DST boosts space and ancillary research


The Department of Science and Technology (DST) has announced five new research chairs at universities worth R240 million over 15 years to improving the country’s bid to host the Square Kilometre Array (SKA) project.

South Africa is in a race with Australia to host the 1.5 billion euro SKA radio telescope. The SKA will be a mega telescope of between 3000 and 5000 12 metre diameter dishes and will be about 100 times more sensitive than the biggest currently existing system.

Most of the cost will be borne by the United States and a consortium of European countries. Running costs and maintenance costs will amount to a further 150 million euro a year over the 30 to 50 year life span of the telescope and most of that will come from abroad and be spent in the host economy.

The new posts will be funded through the National Research Foundation, a DST agency, and will form part of the South African Research Chairs Initiative. Eighty-two such chairs have been awarded as pat of a scheme to boost SA’s overall research capacity.

The posts will be awarded for a period of 15 years, subject to review every five years, the DST says.

Work will be conducted at the universities of Cape Town, Witwatersrand, Western Cape, Stellenbosch and Rhodes.

Research areas will include observational radio astronomy, radio astronomy instrumentation, digital signal processing, distributed data processing and RF broadband feeds, receivers and cryogenic packages.

The final decision regarding the location of the SKA is expected in 2012. Construction work is due to start in 2013, subject to successful funding proposals. It will be constructed in a phased manner, over seven years. The wikipedia notes operations will start in 2017, provided a significant portion of the array has been commissioned.

SA is currently building a seven-dish MeerKAT Precursor Array (MPA) radio telescope at a site 5km north of Klerefontein, the epicentre of the SA SKA bid. Klerefontein s itself some 78km outside Carnarvon in the Northern Cape and falls inside an radio astronomical reserve established by law.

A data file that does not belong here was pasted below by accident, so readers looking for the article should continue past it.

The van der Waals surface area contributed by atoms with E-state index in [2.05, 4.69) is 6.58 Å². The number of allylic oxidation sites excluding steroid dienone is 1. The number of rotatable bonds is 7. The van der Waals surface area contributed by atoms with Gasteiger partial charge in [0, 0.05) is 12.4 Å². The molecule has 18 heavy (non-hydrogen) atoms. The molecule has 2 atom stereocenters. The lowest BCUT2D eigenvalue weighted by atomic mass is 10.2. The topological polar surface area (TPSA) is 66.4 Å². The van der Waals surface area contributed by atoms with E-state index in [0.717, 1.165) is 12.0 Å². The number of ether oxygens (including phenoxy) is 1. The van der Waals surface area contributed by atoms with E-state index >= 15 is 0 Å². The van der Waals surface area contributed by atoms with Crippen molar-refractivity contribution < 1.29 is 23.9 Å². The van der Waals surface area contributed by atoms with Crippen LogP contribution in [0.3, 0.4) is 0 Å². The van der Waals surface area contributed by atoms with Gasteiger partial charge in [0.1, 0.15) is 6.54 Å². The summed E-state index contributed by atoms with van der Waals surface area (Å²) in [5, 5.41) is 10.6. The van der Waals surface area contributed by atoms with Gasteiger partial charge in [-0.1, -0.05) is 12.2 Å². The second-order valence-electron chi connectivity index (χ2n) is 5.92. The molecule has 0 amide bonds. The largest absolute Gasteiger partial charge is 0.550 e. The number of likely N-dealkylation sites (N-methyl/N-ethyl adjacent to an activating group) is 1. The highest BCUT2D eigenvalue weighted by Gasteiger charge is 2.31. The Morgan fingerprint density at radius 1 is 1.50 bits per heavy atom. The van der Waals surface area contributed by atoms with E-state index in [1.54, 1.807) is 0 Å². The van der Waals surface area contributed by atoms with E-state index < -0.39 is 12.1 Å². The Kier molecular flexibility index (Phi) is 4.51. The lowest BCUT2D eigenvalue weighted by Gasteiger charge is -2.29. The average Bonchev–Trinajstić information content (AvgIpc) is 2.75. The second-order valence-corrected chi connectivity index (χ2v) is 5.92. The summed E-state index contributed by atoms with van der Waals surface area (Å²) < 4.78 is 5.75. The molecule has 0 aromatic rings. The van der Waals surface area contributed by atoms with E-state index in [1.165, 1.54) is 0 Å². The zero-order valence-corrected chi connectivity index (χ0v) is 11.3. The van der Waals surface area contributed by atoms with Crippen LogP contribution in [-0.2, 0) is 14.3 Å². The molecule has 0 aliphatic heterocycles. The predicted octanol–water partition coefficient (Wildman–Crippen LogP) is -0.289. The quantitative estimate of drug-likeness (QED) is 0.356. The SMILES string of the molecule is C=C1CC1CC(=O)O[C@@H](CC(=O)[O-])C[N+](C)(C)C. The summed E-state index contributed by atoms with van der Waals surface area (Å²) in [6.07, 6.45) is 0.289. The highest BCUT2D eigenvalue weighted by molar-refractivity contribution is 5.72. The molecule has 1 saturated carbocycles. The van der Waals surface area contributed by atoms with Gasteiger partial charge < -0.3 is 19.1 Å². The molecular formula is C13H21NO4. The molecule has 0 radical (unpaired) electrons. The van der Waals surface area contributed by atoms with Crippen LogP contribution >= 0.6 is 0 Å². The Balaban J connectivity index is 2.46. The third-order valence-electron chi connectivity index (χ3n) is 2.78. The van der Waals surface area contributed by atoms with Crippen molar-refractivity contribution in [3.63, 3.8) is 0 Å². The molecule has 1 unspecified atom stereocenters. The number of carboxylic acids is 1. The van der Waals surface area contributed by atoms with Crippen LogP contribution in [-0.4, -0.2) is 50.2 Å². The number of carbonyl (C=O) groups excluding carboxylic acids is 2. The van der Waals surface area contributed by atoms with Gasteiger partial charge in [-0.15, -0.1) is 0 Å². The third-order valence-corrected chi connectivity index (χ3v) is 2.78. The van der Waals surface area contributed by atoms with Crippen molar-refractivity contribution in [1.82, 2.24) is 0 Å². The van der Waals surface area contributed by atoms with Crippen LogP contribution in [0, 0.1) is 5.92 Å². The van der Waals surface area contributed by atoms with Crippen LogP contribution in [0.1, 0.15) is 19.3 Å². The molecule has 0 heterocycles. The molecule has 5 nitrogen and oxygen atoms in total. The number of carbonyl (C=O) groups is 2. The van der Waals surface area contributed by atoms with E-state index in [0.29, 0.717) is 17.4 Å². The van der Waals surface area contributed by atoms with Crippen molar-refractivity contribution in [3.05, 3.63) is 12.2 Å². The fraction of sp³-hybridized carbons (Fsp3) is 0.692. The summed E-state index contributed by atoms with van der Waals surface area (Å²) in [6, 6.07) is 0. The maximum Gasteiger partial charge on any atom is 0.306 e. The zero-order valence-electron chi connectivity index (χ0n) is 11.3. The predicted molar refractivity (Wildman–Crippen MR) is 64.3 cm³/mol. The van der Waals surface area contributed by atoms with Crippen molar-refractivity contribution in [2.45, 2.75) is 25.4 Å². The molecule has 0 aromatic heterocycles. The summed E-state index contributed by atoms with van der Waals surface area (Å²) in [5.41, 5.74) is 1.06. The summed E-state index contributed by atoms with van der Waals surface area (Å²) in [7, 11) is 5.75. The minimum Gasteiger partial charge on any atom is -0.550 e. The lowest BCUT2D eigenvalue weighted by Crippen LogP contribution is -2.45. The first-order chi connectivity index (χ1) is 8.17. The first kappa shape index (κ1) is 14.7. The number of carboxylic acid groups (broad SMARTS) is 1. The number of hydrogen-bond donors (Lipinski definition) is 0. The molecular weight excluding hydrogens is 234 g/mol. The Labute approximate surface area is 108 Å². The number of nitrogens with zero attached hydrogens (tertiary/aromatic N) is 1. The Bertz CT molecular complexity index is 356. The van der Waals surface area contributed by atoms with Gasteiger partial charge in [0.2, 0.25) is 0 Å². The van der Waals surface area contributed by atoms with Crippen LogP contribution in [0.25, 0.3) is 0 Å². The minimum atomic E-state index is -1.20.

MPA construction started in July and was meant to be completed by year-end. To date, four of the dishes have been erected and two are operational.

The MPA, previously know as KAT-7 (Karoo Array Telescope, 7 dish), will be followed by the 80-dish, R860 million,MeerKAT (more than KAT).

SA has reportedly so far spent R258 million since 2003 on securing the project. The DST says R23 million has been allocated to university post-graduate research, while R155 million had been spent building roads to Klerefontein and the MPA site. Another R11.5 million was spent on building accommodation and facilities at Klerefontein, including a construction shed where BAE Systems personnel are building the composite materials dishes.

Meanwhile, Australia is building a AU$100 million Australian SKA Pathfinder (ASKAP) site near its own Carnarvon, a town in West Australia, consisting of 36 12m dishes employing advanced phased array feeds to give a wide field of view (30 square degrees).

Pic: Instalation of the first dish at the MPA site, July.